Paul Lerner Paul Lerner
Joint Program Student
Marine Chemistry & Geochemistry
Chemical Oceanography

Office Phone: +1 508 289 3278

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WHOI Mailing Address:
Woods Hole Oceanographic Institution
266 Woods Hole Rd.
MS# 25
Woods Hole, MA 02543-1050


B.A. Marine Science, University of California Berkeley (2012)

Research Interests

            Trace metals play a wide variety important roles in the ocean, including as potentially limiting nutrients and as modern and paleoceanographic proxies of biological productivity and ocean circulation. The fate of trace metals in the ocean is largely determined by the interaction of these metals and sinking particles. Hence to understand and predict the distribution of trace metals in the ocean requires extensive knowledge of these metal-particle interactions. These interactions have been the key focus of my graduate research. My research into trace-metal/particle dynamics has taken a two-pronged approach:


1. The application of inverse methods to combine models of trace metal/particle dynamics with observations in order to estimate rates of metal and particle processes. These processes include trace metal adsorption, trace metal desorption, particle degradation and particle sinking. Estimates of rate parameters associated with these processes are further constrained by errors in the observations, by our prior knowledge about these trace metal/particle processes (in the form of prior estimates of the rate parameters and associated errors), and by our uncertainty regarding the trace metal/particle model being considered. I have applied this inverse modelling approach to model the exchange between dissolved and particulate 228,230,234Th, and the degradation and sinking of marine particles, using radionuclide and particle data recently collected as part of the GEOTRACES program.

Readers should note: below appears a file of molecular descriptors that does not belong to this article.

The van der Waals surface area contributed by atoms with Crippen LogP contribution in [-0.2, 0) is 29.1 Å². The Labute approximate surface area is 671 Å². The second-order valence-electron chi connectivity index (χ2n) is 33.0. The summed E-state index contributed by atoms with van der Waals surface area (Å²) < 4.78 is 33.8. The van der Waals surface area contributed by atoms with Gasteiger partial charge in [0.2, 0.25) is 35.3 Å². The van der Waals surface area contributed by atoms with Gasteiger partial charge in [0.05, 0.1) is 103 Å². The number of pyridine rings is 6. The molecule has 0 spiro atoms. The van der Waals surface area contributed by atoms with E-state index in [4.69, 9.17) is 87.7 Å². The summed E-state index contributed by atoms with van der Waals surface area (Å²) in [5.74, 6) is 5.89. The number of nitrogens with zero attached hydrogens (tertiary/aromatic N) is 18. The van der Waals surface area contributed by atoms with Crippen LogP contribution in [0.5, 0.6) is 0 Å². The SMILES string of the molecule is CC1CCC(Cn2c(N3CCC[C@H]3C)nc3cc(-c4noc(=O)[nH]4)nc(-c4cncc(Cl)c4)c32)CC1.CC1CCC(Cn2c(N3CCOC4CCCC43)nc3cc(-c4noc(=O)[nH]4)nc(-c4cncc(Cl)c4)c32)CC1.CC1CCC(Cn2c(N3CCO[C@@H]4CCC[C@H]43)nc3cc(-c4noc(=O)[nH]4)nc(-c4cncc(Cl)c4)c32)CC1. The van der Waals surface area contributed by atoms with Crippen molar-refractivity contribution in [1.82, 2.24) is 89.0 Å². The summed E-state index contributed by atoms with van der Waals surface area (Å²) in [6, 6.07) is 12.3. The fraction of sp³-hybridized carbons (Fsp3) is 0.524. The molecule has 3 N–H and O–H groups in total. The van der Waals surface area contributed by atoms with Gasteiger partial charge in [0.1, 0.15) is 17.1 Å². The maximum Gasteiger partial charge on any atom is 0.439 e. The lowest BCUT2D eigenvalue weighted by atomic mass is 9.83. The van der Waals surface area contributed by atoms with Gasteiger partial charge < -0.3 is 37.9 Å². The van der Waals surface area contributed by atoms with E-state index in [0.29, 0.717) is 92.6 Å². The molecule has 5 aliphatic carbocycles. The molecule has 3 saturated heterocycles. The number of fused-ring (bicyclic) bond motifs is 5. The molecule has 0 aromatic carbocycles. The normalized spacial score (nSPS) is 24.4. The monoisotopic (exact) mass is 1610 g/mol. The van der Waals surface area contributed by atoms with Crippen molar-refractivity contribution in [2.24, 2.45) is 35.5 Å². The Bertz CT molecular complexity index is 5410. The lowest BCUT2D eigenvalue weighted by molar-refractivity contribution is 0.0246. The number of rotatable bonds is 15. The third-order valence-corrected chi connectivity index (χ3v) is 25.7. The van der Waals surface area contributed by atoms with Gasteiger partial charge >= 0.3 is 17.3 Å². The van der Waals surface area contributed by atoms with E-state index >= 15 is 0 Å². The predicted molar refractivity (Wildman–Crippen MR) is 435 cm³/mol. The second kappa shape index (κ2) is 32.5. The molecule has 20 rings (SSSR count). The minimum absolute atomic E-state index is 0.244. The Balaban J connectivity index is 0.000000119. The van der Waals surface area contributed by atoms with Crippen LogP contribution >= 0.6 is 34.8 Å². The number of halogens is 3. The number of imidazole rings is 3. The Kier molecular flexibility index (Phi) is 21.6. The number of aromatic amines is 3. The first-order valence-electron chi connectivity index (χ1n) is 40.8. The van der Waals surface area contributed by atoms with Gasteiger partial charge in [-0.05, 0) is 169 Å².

2. The application of numerical ocean circulation models to study the influence of circulation on the distribution of trace metals in the dissolved and particulate phases. My research in this direction has focused on understanding the extent to which trace metals may deviate from their expected behavior based on a 1-d scavenging model, and perturbation experiments to examine the evolution of trace metals in response to variations in circulation strength. My simulations have been applied to the Middle Atlantic Bight off Cape Cod, using the Princeton Ocean Circulation model to examine the effects of the Deep Western Boundary Current on 230Th and 231Pa distribution in this region. The modelled radionuclide inventories and 231Pa/230Th ratios are compared to a compilation of radionuclide measurements from previous studies in this region.


Programming: Matlab, C++, Fortran, Python.

Modelling: Numerical circulation modelling with conservative and non-conservative tracers, inverse modelling, data assimilation.

Field research: Operation and deployment research vessel equipment, including CTD, Autonomous floats (e.g., carbon flux explorer), optical sediment traps, and clean filtering of water samples, Bongo Net and MOCNESS deployment, zooplankton sample filtering and preservation.


Association for the Sciences of Limnology and Oceanography, Geochemical Society, American Geophysical Union